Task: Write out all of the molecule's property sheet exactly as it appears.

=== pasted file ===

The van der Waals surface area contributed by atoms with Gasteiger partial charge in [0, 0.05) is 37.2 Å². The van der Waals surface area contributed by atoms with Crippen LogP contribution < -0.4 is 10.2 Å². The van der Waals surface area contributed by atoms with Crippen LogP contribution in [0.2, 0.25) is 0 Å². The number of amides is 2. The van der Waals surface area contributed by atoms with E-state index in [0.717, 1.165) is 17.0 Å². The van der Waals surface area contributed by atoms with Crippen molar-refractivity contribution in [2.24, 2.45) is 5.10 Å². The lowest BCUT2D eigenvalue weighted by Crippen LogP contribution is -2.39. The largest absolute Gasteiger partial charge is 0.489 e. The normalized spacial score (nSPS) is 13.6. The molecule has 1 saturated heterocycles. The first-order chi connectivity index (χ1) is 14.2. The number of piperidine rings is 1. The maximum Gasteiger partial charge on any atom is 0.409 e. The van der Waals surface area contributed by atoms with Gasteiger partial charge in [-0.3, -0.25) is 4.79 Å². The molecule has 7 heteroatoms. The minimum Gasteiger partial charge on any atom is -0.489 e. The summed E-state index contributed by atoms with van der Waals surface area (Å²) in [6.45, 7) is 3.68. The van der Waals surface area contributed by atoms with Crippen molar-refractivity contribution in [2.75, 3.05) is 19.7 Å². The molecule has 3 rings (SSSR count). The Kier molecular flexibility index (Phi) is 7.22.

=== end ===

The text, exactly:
The van der Waals surface area contributed by atoms with Gasteiger partial charge in [0, 0.05) is 37.2 Å². The van der Waals surface area contributed by atoms with Crippen LogP contribution < -0.4 is 10.2 Å². The van der Waals surface area contributed by atoms with Crippen LogP contribution in [0.2, 0.25) is 0 Å². The number of amides is 2. The van der Waals surface area contributed by atoms with E-state index in [0.717, 1.165) is 17.0 Å². The van der Waals surface area contributed by atoms with Crippen molar-refractivity contribution in [2.24, 2.45) is 5.10 Å². The lowest BCUT2D eigenvalue weighted by Crippen LogP contribution is -2.39. The largest absolute Gasteiger partial charge is 0.489 e. The normalized spacial score (nSPS) is 13.6. The molecule has 1 saturated heterocycles. The first-order chi connectivity index (χ1) is 14.2. The number of piperidine rings is 1. The maximum Gasteiger partial charge on any atom is 0.409 e. The van der Waals surface area contributed by atoms with Gasteiger partial charge in [-0.3, -0.25) is 4.79 Å². The molecule has 7 heteroatoms. The minimum Gasteiger partial charge on any atom is -0.489 e. The summed E-state index contributed by atoms with van der Waals surface area (Å²) in [6.45, 7) is 3.68. The van der Waals surface area contributed by atoms with Crippen molar-refractivity contribution in [2.75, 3.05) is 19.7 Å². The molecule has 3 rings (SSSR count). The Kier molecular flexibility index (Phi) is 7.22.